Day / Time
Date(s) - 28/10/2014
13 h 00 min - 14 h 00 min
Auditoire Stückelberg – Ecole de physique
Andreev resonances contribution to the supercurrent at energies above the superconducting gap E > Δ
Sandra Šopić (group of Prof. Morpurgo)
We present a spectroscopic study of how electronic states at different energies contribute to the supercurrent inside superconductor-normal metal-superconductor (SNS) Josephson junctions. The states responsible for the non-dissipative transport are typically confined inside Δ and known as Andreev bound states (ABS). However, already the first theoretical paper predicted an appearance of Andreev resonances at E > Δ that carry the supercurrent. In contrast to ABS, the Andreev resonances and their contribution to the supercurrent remained unobserved until now. The experiment relies on multi-terminal Josephson junctions, where the contribution of state to the supercurrent is determined by modifying the electron distribution in the junction. Devices, made in past, were fabricated with conventional metals that limited the supercurrent to E << Δ. In order to investigate the supercurrent at E > Δ, we use graphene as normal conductor. At subgap energies, the change of the electron distribution progressively suppresses the ABS contribution. When the ABS contribution is completely removed we measure a considerable supercurrent still flowing through the junction. This remained current is due to the Andreev resonances occurring in the continuum. Our experimental results confirm importance of the Andreev resonances in the superconducting transport and show how the use of graphene provides a new platform to investigate unexplored aspects of superconducting proximity effect.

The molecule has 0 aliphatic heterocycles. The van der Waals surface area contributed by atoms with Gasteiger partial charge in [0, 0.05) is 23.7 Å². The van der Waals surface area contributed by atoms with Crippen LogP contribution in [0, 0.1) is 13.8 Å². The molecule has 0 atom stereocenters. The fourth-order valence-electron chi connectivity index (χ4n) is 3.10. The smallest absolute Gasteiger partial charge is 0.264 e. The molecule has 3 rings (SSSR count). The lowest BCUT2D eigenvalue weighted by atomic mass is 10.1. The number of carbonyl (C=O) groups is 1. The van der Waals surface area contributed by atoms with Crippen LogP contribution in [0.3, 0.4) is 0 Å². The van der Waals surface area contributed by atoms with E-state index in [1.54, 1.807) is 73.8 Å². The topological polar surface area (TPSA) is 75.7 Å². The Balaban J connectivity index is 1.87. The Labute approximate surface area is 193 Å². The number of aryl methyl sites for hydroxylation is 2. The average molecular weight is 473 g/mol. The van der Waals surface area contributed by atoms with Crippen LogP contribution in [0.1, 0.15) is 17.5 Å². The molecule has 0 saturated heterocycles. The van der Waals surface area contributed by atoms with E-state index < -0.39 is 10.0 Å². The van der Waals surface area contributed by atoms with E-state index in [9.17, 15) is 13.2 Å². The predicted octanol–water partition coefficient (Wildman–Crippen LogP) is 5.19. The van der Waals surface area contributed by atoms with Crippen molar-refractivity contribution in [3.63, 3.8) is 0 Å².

Spin and lattice dynamics in low dimensional quantum systems
Björn Wehinger (group of Prof. Rüegg)
The investigation of quantum spin systems continues to reveal fundamental insights about the ground state of quantum magnetic systems and the development of quantum criticality. Prominent examples are dimer and spin ladder materials with structural and physical properties of 2D and 1D quantum systems. Recent progress in neutron spectroscopy and numerical methods provides the necessary tools to quantitatively study correlations of such low dimensional systems. The combination of these methods with inelastic and diffuse x-ray scattering allow disentangling lattice and spin dynamics thus providing a novel tool to quantify quantum critical effects. I will present first results on the spin dynamics in a 1D quantum ladder system, address the complex mechanism of magnetic frustration in a 2D magnetic insulator and outline a new research approach for the study of disorder and spin lattice coupling in quantum magnets.
Coffee and tea will be available from12h50 at the entrance of the Auditoire
Forum Committee :